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Wall Street: Broadband is Underpriced – Slap On Caps and Usage Billing to Kill Cord-Cutting

Phillip Dampier October 29, 2015 Competition, Consumer News, Internet Overcharging, Time Warner Cable/Spectrum 6 Comments

more moneyBroadband prices in the United States are far too low and it is long past time to “significantly” boost prices and introduce usage caps/consumption-based billing to put an end to the threat of online video competition once and for all.

Those are the views of Jonathan Chaplin, a research analyst for New Street Research LLP, and he made sure to share them with Robert Marcus, CEO of Time Warner Cable on a morning conference call with investors.

“Our analysis suggests that broadband as a product is underpriced,” Chaplin told Marcus, and it is hardly the first time he has beat the drum for higher Internet pricing.

In June, Chaplin wrote a note to investors that pulled no punches about what usage billing is really all about.

new street research“Our work suggests that cable companies have room to take up broadband pricing significantly and we believe regulators should not oppose the re-pricing (it is good for competition & investment),” Chaplin wrote. “The companies will undoubtedly have to take pay-TV pricing down to help ‘fund’ the price increase for broadband, but this is a good thing for the business. Post re-pricing, [online video] competition would cease to be a threat and the companies would grow revenue and free cash flow at a far faster rate than they would otherwise.”

Chaplin pestered Marcus this morning about why Time Warner Cable has remained steadfast in keeping compulsory usage caps or usage-based pricing away from their broadband customers.

Marcus

Marcus

“As part of the merger conditions, you made a concession to not moving towards usage-based pricing for a number of years,” Chaplin asked. “I’m wondering if that’s something that you felt the FCC required, or that came up during the course of the Comcast, Time Warner Cable discussions and why you needed to offer that up as a condition.”

Ironically, it was Marcus who schooled Chaplin on the realities of a marketplace where cap-free competitors like Google, Verizon, and AT&T U-verse (their stated cap is not enforced) exist and are more than capable of stealing Time Warner Cable customers if the cable company gets too greedy. Time Warner’s best chance of earning more broadband revenue is to sell faster service, Marcus noted.

“I can’t give you an outlook on where broadband pricing is going, except to say we’re going to continue to deliver more and more utility to customers,” Marcus said. “Generally speaking, where customers get more value out of your products, they’re willing to pay more. But what we actually charge is going to be a function of what the marketplace dictates. It’s a very competitive market out there and we’re going to have to continue to price our products in a way that allows us to acquire and retain them.”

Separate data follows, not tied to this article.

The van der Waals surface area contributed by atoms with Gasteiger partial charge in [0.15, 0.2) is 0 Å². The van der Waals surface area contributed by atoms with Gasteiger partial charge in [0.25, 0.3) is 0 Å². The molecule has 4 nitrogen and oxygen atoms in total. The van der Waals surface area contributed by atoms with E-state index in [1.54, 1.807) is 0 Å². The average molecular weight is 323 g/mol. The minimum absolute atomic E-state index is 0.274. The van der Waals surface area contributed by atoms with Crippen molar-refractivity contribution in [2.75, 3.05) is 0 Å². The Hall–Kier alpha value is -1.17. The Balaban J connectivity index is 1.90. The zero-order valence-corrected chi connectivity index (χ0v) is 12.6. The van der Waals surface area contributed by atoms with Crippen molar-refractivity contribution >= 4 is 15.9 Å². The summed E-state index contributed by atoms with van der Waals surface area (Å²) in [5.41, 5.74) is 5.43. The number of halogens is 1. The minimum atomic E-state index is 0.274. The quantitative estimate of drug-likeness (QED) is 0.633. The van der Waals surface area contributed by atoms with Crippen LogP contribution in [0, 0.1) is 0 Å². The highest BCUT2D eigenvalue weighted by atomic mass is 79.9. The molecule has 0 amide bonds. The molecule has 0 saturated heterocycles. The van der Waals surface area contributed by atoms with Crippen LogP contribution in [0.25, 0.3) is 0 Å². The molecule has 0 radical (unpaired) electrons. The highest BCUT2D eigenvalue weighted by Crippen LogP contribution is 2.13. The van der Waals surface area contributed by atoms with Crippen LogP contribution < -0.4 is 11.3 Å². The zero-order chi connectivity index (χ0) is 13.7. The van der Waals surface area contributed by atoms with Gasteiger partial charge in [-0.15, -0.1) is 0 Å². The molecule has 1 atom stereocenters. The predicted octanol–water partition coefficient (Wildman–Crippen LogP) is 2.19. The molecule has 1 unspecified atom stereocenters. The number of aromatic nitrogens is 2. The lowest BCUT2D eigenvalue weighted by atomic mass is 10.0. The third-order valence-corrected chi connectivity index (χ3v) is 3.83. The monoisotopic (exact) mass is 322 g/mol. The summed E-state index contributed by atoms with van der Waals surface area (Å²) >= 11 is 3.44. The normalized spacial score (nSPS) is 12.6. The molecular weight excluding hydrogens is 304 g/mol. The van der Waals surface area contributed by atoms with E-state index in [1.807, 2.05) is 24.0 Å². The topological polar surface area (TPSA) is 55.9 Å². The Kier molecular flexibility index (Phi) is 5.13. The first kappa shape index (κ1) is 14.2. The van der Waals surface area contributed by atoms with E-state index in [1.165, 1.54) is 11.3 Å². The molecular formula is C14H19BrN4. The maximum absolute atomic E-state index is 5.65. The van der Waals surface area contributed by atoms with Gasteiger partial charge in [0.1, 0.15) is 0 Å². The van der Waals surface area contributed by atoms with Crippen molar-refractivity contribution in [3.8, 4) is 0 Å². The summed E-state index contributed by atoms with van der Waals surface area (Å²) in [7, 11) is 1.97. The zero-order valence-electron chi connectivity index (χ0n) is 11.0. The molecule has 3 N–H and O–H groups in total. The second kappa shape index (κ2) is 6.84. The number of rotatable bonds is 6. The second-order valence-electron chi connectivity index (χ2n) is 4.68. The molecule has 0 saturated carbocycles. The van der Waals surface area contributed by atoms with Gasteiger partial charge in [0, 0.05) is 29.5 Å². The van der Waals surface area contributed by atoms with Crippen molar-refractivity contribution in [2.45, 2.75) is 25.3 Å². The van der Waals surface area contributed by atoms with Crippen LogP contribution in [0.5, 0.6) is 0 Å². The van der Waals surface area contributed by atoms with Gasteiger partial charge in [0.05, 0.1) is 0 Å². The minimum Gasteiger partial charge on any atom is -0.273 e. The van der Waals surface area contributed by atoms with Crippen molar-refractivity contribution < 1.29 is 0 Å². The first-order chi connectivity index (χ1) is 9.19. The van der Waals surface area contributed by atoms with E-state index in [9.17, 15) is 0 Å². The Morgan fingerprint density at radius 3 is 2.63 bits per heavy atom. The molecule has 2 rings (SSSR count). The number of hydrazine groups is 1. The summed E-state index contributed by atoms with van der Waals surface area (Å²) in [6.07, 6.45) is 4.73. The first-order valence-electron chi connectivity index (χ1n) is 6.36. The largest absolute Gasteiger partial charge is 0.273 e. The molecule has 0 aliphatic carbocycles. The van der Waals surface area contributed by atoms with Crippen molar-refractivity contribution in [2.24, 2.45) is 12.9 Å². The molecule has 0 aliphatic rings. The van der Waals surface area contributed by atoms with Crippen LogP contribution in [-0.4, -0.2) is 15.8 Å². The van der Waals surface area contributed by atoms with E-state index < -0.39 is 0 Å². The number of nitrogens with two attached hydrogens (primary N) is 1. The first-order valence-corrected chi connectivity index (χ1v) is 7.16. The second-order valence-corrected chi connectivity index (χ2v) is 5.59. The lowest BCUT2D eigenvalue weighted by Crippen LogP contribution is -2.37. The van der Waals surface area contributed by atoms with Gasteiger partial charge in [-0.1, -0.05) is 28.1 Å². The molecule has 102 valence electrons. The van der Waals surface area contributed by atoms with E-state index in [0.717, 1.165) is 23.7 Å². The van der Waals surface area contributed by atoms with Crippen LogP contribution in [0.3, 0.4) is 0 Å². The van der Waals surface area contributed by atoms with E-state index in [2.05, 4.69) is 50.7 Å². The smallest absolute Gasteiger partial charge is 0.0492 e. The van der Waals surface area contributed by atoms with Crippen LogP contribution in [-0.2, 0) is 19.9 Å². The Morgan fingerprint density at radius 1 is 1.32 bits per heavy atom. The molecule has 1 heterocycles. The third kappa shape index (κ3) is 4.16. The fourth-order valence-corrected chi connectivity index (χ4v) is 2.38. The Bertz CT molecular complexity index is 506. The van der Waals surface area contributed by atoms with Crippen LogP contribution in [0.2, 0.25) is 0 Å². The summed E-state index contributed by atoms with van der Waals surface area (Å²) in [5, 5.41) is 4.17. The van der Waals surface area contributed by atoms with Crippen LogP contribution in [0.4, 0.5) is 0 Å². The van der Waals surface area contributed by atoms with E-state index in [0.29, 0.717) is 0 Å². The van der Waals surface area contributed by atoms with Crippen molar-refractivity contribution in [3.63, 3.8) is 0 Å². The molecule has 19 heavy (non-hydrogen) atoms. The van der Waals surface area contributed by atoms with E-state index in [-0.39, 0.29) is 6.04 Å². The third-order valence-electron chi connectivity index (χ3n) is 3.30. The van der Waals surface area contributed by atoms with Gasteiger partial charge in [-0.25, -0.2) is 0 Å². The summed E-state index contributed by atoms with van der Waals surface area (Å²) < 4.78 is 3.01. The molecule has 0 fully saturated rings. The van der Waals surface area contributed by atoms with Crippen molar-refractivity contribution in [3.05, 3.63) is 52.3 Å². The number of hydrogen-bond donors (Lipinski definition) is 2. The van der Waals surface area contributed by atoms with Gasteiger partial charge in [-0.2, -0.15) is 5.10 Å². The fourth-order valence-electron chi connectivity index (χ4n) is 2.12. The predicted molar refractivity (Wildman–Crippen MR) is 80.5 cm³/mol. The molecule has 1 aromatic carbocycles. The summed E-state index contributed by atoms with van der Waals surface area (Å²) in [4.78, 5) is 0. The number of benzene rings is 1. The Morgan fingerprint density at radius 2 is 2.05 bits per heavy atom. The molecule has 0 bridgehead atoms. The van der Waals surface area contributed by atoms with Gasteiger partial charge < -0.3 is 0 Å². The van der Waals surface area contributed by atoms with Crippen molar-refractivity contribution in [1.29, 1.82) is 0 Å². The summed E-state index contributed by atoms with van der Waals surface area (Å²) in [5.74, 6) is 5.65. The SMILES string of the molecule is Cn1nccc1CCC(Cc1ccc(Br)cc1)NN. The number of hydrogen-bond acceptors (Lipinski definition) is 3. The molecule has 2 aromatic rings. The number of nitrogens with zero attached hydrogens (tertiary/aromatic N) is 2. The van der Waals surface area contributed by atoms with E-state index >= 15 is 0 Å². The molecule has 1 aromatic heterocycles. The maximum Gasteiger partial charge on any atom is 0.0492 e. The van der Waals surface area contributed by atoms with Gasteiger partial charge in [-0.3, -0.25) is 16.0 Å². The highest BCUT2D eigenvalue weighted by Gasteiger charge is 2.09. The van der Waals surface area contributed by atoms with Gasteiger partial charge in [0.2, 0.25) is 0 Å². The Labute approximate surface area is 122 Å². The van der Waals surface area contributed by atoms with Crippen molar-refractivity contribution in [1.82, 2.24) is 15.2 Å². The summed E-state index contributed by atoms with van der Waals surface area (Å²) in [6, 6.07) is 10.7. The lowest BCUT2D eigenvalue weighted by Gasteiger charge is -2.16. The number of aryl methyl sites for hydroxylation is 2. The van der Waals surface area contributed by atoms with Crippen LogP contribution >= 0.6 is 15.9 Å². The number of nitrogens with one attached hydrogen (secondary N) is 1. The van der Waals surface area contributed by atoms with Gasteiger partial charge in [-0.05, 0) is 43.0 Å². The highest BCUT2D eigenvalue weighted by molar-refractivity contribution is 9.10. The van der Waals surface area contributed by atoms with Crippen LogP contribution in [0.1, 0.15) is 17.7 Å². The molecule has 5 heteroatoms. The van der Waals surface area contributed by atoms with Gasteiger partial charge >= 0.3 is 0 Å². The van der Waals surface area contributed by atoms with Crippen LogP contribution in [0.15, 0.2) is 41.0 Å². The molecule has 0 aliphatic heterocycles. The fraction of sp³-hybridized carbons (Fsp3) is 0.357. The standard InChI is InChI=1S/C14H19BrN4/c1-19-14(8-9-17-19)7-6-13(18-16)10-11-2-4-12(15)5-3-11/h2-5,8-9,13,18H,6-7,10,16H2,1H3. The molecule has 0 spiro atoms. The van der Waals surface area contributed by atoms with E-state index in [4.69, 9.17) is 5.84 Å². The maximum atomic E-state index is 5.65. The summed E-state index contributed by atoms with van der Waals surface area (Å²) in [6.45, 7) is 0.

Chaplin’s remarks tying usage pricing to curtailing online video competition are no surprise to consumer advocates, who believe usage-based billing is an obvious weapon cable and phone companies can use to protect their cable-TV revenue. Sling’s CEO considers usage pricing a serious threat to the viability of alternative video providers like Sling TV.

Currently there are 6 comments on this Article:

  1. Joe V. says:

    Man these guys their greed has no f**king bounds. Not only are they asking for people to revolt violently on the streets they want to piss off Netflix, Amazon and a host of other streaming companies who are opposed to usage based billing.

  2. Jack says:

    What an asshat.

  3. ghfcghdg says:

    I always like how they keep trying to say Broadband here is Underpriced when in fact its Overpriced. On top of that were gouged $10 for 50GBs due to the Bulls**t Data Cap that is pointless. At least I found a place in Chattanooga,TN so I can escape all this f***ing bull**it.

  4. Paul Houle says:

    It’s a funny thing to say given that you usually expect technology to get better and cheaper over time, not the other way around.

  5. Mike D. says:

    How long did anyone think that the Broadband boys were going to leave that giant pile of cash alone?
    Did anyone really think that the cord cutters were going to be allowed to continue not paying up?

    Big Business today doesn’t have a “Win/Win” philosophy, rather a “Whatever the market will bear”.

  6. Jeremy says:

    A big problem with caps and usage billing is that it effects those that don’t/didn’t intend to drop cable.

    Up until recently we had no plans of dropping cable, even with our increase use of video streaming services like Amazon Prime and Netflix. However, we just had out 2nd notice for going over the data cap from Cable One and it looks likely we will go over the cap for the 3rd time this month (it has been difficult to stay under 300GB since the increase to 100Mbps).

    If we end up going of the data cap for a third time we will be forced into a higher priced tier; which will increase our monthly bill by $25 or more (on top of the recent $5 increase). Thanks to this we may have no other choice than to join other cord-cutters.

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